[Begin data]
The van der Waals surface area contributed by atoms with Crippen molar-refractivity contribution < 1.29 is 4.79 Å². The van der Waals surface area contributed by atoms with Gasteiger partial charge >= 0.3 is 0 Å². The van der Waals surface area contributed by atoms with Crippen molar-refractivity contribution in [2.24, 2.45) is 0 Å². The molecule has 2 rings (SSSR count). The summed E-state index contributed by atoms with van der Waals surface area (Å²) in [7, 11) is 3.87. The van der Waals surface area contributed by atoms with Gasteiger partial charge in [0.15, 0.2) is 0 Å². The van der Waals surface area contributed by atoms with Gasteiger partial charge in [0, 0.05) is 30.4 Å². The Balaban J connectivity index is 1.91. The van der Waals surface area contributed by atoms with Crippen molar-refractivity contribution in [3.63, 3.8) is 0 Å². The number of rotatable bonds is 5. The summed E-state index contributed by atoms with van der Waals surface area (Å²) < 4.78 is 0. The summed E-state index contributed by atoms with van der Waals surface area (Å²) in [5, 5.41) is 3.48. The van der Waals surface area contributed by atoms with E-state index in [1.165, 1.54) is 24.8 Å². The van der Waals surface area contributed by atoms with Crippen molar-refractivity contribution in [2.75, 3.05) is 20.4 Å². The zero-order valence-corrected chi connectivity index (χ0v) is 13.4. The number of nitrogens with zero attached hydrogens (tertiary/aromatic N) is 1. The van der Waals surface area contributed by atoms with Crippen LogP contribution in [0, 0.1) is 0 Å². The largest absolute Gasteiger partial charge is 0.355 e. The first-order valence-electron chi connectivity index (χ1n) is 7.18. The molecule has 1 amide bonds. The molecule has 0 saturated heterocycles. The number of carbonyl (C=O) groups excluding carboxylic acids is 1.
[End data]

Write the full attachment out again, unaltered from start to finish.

The van der Waals surface area contributed by atoms with Crippen molar-refractivity contribution < 1.29 is 4.79 Å². The van der Waals surface area contributed by atoms with Gasteiger partial charge >= 0.3 is 0 Å². The van der Waals surface area contributed by atoms with Crippen molar-refractivity contribution in [2.24, 2.45) is 0 Å². The molecule has 2 rings (SSSR count). The summed E-state index contributed by atoms with van der Waals surface area (Å²) in [7, 11) is 3.87. The van der Waals surface area contributed by atoms with Gasteiger partial charge in [0.15, 0.2) is 0 Å². The van der Waals surface area contributed by atoms with Gasteiger partial charge in [0, 0.05) is 30.4 Å². The Balaban J connectivity index is 1.91. The van der Waals surface area contributed by atoms with Crippen molar-refractivity contribution in [3.63, 3.8) is 0 Å². The number of rotatable bonds is 5. The summed E-state index contributed by atoms with van der Waals surface area (Å²) < 4.78 is 0. The summed E-state index contributed by atoms with van der Waals surface area (Å²) in [5, 5.41) is 3.48. The van der Waals surface area contributed by atoms with E-state index in [1.165, 1.54) is 24.8 Å². The van der Waals surface area contributed by atoms with Crippen molar-refractivity contribution in [2.75, 3.05) is 20.4 Å². The zero-order valence-corrected chi connectivity index (χ0v) is 13.4. The number of nitrogens with zero attached hydrogens (tertiary/aromatic N) is 1. The van der Waals surface area contributed by atoms with Crippen LogP contribution in [0, 0.1) is 0 Å². The largest absolute Gasteiger partial charge is 0.355 e. The first-order valence-electron chi connectivity index (χ1n) is 7.18. The molecule has 1 amide bonds. The molecule has 0 saturated heterocycles. The number of carbonyl (C=O) groups excluding carboxylic acids is 1.